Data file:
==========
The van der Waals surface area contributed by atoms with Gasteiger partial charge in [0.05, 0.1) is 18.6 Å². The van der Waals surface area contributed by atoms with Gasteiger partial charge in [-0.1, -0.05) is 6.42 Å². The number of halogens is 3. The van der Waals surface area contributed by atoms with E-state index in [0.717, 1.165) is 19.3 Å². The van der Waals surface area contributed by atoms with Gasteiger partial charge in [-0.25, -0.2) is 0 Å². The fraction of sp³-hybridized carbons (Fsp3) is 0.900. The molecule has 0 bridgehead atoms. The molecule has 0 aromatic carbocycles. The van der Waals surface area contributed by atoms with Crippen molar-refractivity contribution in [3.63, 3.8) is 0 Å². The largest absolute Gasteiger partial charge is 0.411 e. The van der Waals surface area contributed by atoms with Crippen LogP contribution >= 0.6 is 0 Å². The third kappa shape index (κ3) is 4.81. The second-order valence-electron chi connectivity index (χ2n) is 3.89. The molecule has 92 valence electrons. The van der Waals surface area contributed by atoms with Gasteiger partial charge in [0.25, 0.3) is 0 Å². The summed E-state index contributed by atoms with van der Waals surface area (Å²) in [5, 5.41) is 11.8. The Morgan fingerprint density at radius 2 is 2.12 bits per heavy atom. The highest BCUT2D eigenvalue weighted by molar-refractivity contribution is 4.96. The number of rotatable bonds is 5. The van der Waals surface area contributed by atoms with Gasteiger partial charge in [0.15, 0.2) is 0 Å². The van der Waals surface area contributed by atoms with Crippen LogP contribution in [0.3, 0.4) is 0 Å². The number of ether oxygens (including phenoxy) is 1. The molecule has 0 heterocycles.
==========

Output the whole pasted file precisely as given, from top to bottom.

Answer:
The van der Waals surface area contributed by atoms with Gasteiger partial charge in [0.05, 0.1) is 18.6 Å². The van der Waals surface area contributed by atoms with Gasteiger partial charge in [-0.1, -0.05) is 6.42 Å². The number of halogens is 3. The van der Waals surface area contributed by atoms with E-state index in [0.717, 1.165) is 19.3 Å². The van der Waals surface area contributed by atoms with Gasteiger partial charge in [-0.25, -0.2) is 0 Å². The fraction of sp³-hybridized carbons (Fsp3) is 0.900. The molecule has 0 bridgehead atoms. The molecule has 0 aromatic carbocycles. The van der Waals surface area contributed by atoms with Crippen molar-refractivity contribution in [3.63, 3.8) is 0 Å². The largest absolute Gasteiger partial charge is 0.411 e. The van der Waals surface area contributed by atoms with Crippen LogP contribution >= 0.6 is 0 Å². The third kappa shape index (κ3) is 4.81. The second-order valence-electron chi connectivity index (χ2n) is 3.89. The molecule has 92 valence electrons. The van der Waals surface area contributed by atoms with Gasteiger partial charge in [0.25, 0.3) is 0 Å². The summed E-state index contributed by atoms with van der Waals surface area (Å²) in [5, 5.41) is 11.8. The Morgan fingerprint density at radius 2 is 2.12 bits per heavy atom. The highest BCUT2D eigenvalue weighted by molar-refractivity contribution is 4.96. The number of rotatable bonds is 5. The van der Waals surface area contributed by atoms with Gasteiger partial charge in [0.15, 0.2) is 0 Å². The van der Waals surface area contributed by atoms with Crippen LogP contribution in [0.3, 0.4) is 0 Å². The number of ether oxygens (including phenoxy) is 1. The molecule has 0 heterocycles.